The Stanley Hotel, the Colorado inn that inspired Stephen King’s horror book (later adapted into the film) The Shining has revealed plans to open a horror-based museum. Denver-based MOA Architecture will design the space, touted to cost $24 million, with backing from some of the biggest names in the horror genre.
A scary setting (Thomas / Flickr)
Featuring a horror film archive with both indoor and outdoor venues, the 43,000 square foot museum will also hold a film production studio with teaching spaces, a 3,000-square-foot soundstage, and a 500-seat auditorium.
This isn’t the first time the Stanley Hotel has openly used its horror pedigree as attraction. Earlier this year a competition was held for a 10,100-square-foot hedge maze that has now been built. Now, the hotel is running another competition for a sculptural intervention to accompany the maze.The new maze. (Courtesy the Stanley Hotel)
In case you’re interested in a healthy dose of horror upon your stay, a discovery center within the modified hotel will showcase temporary exhibits with installations from popular horror shows and movies like the Walking Dead.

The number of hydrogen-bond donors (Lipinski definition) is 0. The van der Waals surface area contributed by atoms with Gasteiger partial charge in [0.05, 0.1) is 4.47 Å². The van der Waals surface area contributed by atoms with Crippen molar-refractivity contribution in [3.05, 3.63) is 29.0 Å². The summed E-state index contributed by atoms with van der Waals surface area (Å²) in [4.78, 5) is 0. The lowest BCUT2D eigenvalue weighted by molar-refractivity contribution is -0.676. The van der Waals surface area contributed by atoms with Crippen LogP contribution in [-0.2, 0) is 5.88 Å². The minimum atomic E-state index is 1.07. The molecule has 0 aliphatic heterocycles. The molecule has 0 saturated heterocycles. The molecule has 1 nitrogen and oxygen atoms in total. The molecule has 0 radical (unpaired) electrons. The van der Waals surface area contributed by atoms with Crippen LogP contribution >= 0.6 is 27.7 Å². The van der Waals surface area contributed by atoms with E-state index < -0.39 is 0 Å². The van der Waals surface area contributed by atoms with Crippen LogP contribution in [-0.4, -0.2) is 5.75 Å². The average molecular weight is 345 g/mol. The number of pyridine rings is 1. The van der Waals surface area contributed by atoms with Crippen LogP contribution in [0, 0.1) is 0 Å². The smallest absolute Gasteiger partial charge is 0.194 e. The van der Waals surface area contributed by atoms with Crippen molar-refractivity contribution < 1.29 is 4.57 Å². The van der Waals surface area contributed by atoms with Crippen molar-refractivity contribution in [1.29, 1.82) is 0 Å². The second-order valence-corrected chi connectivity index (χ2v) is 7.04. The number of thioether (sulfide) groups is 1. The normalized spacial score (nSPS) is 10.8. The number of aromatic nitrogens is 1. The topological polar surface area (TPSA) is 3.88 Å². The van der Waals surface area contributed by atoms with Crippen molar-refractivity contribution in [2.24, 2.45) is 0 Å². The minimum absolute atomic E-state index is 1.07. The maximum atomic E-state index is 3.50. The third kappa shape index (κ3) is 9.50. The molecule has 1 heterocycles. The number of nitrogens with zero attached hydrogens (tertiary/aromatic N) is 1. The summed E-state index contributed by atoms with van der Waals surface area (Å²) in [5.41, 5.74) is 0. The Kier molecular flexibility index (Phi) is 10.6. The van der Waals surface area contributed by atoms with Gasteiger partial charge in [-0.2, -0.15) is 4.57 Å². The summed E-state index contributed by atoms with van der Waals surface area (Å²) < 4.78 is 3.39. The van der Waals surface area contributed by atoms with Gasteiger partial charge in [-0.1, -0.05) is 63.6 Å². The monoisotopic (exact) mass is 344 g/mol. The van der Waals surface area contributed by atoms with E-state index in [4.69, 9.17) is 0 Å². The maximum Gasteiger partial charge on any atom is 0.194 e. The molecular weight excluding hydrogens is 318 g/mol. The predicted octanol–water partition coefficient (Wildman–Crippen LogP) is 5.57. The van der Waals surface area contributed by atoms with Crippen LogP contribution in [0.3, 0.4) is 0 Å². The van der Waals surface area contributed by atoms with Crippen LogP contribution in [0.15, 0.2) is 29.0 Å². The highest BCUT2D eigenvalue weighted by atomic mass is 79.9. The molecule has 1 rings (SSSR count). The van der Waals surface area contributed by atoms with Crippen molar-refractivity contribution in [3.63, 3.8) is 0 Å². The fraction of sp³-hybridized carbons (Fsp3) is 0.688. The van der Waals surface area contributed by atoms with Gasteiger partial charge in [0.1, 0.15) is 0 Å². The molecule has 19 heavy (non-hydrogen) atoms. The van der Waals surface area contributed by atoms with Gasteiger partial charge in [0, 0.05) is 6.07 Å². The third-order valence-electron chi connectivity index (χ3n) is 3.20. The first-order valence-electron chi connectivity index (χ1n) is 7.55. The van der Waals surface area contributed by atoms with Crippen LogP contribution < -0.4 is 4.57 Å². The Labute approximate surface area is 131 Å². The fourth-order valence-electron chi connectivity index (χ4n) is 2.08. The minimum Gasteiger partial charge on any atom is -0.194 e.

The museum’s board features a star-studded cast including actors Elijah Wood and Simon Pegg (known for their roles in Maniac and Shaun of the Dead), producer Daniel Noah, and distinguished horror director George A. Romero.
“I would love to have a home we can come to year-round to celebrate the genre with other horror fans from around the world,” Elijah Wood told ABC News. “There’s really no better place for there to be a permanent home for this as an art form than the Stanley Hotel. It was practically built for it.”The hotel viewed from a safe distance (wakedag / Flickr)
To kickstart the project, other notable behind-the-scenes figures within the horror genre have made plans for exhibitions. Among them, artist of the Walking Dead comic book, Charlie Adlard; Rick Baker, a prominent makeup and special effects artist; and Clive Baker, a director and producer of notable horror films like Hellraiser and Candyman.
Hoping to draw in horror fans from across the country, the hotel has made a bid for $11.5 million in film-center-generated state sales tax via the Colorado Regional Tourism Act.
“The Stanley Film Center is my chance to give back to the millions of horror fans around the world who have supported Estes Park and the hotel for so many years,” John Cullen, owner of the hotel, said. “At 109-years-old, the story of the Stanley Hotel is just beginning.”